Friday, August 15, 2014

Summer Socks

Knitting socks in the summer means I can knit with wool and alpaca fibers without accumulating heavy warm fabric in my lap. This summer I knit two pairs of socks from green yarns. After a long cold winter, I longed for the green of summer. I knit the first sock of each pair on a road trip to north central Minnesota. I cast on the first sock of the second pair while knitting with my sister at their lake home so it seemed logical to finish that sock on the trip home. As the miles ticked away, I stitched together memories of loon calls in the evening and my grandson's joy at catching (and releasing) small frogs along the shore.

Both pairs reflect my preference for socks knitted in simple textured stitches. Once I made some lace socks only to have the cuffs stretch and sag around my ankles. Last winter I wore out the first two pair of socks I knit for myself. They were simple stockinette stitch socks but they warmed my feet for seven or eight years. Hand knit socks are my insurance against Nebraska winters.

Before we left on vacation, I cast on the skyp ribbed socks.  The Bluestocking yarn spun from the wool of blue-faced leicester sheep. It also has 20% nylon content. While it is not quite as soft as merino or a merino/cashmere blend, it is sturdier. I have knit another pair of socks from the same yarn and pattern and they have worn well.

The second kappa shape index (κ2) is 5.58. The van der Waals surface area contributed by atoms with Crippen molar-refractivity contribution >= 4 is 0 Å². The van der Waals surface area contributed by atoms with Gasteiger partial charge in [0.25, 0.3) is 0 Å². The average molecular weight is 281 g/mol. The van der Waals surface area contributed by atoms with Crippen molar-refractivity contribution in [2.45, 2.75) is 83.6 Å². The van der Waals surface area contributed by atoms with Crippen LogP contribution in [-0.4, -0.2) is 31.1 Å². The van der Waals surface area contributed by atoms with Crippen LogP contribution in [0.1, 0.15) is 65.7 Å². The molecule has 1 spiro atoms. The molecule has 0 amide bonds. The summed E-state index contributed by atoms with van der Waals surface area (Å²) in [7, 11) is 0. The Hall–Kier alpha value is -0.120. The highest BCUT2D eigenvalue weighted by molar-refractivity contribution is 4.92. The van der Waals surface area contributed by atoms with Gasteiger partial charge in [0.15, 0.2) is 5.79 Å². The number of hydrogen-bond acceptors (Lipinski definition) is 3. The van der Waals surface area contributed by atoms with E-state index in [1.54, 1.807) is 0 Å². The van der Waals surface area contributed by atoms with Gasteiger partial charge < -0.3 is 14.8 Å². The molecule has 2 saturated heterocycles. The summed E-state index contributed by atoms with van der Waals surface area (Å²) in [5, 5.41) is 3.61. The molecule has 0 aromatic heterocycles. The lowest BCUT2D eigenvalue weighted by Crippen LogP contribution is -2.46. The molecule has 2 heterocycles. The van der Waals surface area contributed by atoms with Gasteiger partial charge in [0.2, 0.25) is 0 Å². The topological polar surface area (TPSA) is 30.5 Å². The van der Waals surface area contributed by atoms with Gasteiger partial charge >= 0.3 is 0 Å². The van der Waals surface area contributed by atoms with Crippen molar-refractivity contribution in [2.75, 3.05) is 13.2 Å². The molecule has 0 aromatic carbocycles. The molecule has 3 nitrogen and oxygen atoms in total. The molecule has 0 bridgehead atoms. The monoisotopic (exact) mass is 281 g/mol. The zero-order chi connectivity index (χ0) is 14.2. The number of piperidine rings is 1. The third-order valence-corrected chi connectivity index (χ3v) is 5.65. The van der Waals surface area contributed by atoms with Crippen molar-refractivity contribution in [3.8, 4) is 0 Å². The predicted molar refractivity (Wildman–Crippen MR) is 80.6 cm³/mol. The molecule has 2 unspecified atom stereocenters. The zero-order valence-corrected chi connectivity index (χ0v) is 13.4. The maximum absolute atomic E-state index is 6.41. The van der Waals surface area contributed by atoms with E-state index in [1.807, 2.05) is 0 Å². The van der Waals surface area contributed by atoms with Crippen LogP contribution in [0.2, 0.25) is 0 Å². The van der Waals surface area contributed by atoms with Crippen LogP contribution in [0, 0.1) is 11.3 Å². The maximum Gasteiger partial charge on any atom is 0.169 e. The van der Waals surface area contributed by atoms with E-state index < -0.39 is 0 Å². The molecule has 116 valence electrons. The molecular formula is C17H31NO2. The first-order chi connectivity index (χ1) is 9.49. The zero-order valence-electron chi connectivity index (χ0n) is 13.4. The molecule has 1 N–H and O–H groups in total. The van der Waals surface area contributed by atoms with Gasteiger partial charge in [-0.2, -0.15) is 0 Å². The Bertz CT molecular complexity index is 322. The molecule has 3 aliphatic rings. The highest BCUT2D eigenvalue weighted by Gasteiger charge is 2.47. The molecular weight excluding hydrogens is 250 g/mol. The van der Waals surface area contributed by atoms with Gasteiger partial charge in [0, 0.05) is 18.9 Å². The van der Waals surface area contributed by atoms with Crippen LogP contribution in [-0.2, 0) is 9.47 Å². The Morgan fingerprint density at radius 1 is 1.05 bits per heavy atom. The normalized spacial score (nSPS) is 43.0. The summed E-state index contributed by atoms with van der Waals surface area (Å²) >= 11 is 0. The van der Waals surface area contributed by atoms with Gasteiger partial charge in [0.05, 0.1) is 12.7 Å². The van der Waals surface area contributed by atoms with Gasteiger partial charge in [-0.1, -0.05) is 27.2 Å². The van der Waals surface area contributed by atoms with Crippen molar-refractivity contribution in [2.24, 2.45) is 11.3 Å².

I knit the second pair of socks from a pattern called Couplet.  Since I have a narrow foot and knit at a slightly looser gauge, I adapted the pattern to knit a sock that fits my foot. The pattern by Bonnie Sennott is well written and easy to knit. I knit these socks from Malabrigo Sock, a soft merino yarn without any nylon content. The lightweight fingering yarn is not as sturdy as other sock yarns. I wonder how it will wear over time.

I finished both pair of socks at home. Even though I count rows and write notes on the pattern, I find it challenging to knit two socks that are exactly the same. While I used the same set of needles on the second skyp sock, it looks slightly wider.  Perhaps knitting in short spurts at home changed my gauge. As my grandson frequently asks, "How does that happen?" Rather than reknit the sock, I am embracing the variation that occurs in anything crafted by hand. I am also looking forward to wearing the socks this coming winter. They will warm my feet as I remember summer afternoons at the lake and knitting with my sister on their screened-in porch.